Find out about the Petyt Library, one of the cultural wonders of early modern Yorkshire, now housed at the University of York.
Collected by the Yorkshire brothers William and Sylvester Petyt, the Library contains around 2,500 important books, pamphlets and archives. Highlights include 15th-century Bibles, 17th-century atlases, and a 1580s edition of one of the sources for Shakespeare’s history plays.
Join Natasha Glaisyer, Sarah Griffin, Mark Jenner and Helen Smith of the University of York as they introduce the Petyt Library through some of the many fascinating items it contains. Learn how, even though they were successful lawyers in London, the Petyt brothers never forgot their Yorkshire roots and wanted others to have the same opportunities they had. By providing books, they opened up a whole new world to the people of Skipton.
On loan from Skipton Town Council, the Petyt Library moved to a new home at the University of York last year.
About the speakers
Dr Natasha Glaisyer is a Senior Lecturer in the History Department, and a member of the Centre for Eighteenth Century Studies and the Centre for Renaissance and Early Modern Studies at the University of York. Her research interests are in the social, cultural and economic history of 17th and 18th-century Britain. The author of The Culture of Commerce in England, 1660-1720, she is currently writing a book provisionally entitled Venturing Fortunes: A Cultural History of Lotteries in England, 1567-1826.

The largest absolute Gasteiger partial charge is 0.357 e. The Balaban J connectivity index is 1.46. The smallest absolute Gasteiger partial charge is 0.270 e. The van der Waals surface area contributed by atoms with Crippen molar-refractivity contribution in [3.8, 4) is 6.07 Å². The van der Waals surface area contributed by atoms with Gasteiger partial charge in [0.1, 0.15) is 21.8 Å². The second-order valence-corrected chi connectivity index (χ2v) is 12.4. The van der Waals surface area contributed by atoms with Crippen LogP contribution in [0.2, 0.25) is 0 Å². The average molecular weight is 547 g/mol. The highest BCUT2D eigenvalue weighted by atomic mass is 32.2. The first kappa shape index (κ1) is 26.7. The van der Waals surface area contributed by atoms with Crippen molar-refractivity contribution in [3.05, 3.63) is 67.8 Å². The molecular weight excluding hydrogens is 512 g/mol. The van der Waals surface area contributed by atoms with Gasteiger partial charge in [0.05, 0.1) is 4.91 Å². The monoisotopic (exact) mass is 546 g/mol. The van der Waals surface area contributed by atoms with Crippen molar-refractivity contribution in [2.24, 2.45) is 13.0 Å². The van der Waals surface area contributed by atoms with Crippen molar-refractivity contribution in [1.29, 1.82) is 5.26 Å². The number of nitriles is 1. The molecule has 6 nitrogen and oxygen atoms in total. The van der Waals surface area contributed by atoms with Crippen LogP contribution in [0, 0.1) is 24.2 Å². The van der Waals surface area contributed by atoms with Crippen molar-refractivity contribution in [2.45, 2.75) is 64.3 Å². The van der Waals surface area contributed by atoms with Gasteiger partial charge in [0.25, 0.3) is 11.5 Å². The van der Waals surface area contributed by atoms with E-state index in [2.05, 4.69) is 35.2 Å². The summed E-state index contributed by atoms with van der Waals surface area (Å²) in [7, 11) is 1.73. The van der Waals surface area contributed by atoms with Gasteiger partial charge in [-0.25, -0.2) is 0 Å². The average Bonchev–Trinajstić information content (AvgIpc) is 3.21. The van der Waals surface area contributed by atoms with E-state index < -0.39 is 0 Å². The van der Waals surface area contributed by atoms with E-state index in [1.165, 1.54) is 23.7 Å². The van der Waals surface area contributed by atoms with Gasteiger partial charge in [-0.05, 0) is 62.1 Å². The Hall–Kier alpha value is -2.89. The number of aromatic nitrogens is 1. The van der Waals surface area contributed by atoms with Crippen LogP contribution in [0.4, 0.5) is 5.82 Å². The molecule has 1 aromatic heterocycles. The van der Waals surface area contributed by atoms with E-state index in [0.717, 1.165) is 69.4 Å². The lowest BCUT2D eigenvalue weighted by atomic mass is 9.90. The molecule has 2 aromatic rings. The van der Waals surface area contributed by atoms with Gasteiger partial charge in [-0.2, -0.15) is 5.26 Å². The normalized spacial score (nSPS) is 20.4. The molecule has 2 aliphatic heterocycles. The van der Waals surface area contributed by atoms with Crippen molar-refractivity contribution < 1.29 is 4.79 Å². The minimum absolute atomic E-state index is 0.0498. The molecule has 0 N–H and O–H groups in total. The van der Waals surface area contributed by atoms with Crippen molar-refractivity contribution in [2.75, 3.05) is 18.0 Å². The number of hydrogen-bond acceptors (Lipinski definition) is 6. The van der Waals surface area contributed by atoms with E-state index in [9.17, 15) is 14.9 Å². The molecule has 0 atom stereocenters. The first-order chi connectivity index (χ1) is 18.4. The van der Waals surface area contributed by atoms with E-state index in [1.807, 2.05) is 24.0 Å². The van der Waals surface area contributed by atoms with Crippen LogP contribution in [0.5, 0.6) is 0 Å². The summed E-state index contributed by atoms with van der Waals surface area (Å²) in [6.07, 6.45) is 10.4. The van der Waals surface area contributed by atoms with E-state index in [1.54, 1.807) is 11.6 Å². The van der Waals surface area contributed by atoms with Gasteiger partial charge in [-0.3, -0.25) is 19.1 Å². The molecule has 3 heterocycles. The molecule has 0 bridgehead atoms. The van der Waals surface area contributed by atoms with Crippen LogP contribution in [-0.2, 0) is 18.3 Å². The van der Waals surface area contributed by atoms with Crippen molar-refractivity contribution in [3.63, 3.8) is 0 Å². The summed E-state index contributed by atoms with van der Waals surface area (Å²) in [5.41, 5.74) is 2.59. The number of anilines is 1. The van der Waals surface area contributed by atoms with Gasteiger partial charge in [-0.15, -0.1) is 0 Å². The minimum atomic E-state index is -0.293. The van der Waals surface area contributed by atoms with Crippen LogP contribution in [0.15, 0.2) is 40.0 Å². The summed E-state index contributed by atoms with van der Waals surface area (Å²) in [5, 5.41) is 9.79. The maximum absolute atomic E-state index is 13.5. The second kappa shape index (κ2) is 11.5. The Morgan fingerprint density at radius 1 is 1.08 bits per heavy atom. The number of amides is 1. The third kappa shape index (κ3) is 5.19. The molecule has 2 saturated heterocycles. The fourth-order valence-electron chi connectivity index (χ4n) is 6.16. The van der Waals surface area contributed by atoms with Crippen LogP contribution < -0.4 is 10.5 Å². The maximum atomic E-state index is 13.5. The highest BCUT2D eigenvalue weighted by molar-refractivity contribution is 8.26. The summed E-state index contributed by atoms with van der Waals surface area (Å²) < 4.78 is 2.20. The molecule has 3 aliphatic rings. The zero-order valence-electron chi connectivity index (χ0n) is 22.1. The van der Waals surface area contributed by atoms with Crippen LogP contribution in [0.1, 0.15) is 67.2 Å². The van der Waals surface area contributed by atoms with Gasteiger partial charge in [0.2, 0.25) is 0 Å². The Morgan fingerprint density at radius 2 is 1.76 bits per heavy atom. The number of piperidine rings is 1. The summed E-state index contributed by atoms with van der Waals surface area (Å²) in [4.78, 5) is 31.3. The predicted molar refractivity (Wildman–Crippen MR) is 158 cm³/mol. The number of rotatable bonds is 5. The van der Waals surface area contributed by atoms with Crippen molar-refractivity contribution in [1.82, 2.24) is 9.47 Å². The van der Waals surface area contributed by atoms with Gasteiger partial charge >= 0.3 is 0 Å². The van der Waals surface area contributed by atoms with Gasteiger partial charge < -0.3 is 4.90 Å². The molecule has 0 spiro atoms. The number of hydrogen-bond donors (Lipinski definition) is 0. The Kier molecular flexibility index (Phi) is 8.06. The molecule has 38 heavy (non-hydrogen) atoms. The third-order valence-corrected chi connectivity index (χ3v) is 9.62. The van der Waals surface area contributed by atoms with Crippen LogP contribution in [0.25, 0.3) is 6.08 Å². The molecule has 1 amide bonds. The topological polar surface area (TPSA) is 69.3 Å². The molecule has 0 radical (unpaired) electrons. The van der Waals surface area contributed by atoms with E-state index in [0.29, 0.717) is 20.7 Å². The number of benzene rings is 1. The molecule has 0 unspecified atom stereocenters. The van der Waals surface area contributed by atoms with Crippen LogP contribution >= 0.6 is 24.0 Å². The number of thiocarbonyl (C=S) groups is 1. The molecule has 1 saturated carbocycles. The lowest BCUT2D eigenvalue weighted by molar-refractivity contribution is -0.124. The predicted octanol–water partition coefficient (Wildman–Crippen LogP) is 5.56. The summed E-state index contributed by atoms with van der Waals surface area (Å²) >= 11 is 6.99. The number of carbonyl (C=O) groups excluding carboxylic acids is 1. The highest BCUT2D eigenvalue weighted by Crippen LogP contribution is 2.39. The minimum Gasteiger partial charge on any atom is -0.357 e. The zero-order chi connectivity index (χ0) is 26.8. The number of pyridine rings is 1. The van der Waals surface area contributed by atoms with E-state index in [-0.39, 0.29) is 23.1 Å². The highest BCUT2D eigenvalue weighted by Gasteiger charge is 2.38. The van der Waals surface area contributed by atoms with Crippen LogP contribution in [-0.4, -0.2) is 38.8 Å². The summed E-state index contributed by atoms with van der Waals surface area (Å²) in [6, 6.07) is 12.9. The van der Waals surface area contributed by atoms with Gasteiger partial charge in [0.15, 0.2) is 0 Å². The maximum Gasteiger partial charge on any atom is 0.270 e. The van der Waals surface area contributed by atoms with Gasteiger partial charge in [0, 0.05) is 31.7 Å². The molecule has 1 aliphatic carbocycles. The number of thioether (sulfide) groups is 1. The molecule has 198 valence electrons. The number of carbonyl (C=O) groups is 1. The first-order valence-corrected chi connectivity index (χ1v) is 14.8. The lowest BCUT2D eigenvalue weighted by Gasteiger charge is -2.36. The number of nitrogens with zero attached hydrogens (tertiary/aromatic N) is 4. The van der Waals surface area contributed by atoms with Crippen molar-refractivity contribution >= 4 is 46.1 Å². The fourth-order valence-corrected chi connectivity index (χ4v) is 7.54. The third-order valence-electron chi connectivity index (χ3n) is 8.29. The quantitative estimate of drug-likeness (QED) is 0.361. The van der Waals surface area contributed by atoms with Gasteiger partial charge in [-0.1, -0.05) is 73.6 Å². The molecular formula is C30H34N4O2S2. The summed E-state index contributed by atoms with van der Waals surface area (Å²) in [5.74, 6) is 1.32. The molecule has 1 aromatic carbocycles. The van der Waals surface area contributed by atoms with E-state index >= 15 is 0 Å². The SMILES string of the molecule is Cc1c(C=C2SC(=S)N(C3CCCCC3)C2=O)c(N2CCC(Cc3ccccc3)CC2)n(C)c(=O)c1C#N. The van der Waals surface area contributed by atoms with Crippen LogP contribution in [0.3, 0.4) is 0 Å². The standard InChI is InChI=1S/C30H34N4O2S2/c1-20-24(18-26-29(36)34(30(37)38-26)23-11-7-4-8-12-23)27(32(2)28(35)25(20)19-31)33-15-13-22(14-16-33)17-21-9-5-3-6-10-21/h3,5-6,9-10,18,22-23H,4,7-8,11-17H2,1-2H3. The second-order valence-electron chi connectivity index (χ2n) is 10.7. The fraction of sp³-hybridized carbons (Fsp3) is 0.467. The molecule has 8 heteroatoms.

Sarah Griffin is Rare Books and York Minster Librarian at the University of York. She has worked with unique and distinctive collections for 25 years and her research interests are in the History of the Book, in particular provincial printing.
Dr Mark Jenner is a Reader in the History Department, the Centre for Renaissance and Early Modern Studies and the Centre for Eighteenth Century Studies at the University of York. Mark is also the University's Research Theme Champion for Culture and Communication. He works on the social and cultural history of early modern England and on the social history of medicine. He has served on the Editorial Boards of Social History of Medicine and Urban History.
Professor Helen Smith is Director of the Centre for Renaissance and Early Modern Studies at the University of York. Her research interests embrace Renaissance poetry, drama, and prose; history of the book; feminist literary history and theory; conversion; the Bible; the history of reading; and materiality. Her first book, Grossly Material Things: Women and Book Production in Early Modern England (Oxford University Press, 2012), was awarded the Roland H. Bainton Literature Prize, awarded by the Sixteenth-Century Society and Conference, and the DeLong Book History Prize, awarded by the Society for the History of Authorship, Reading and Publishing, in 2013.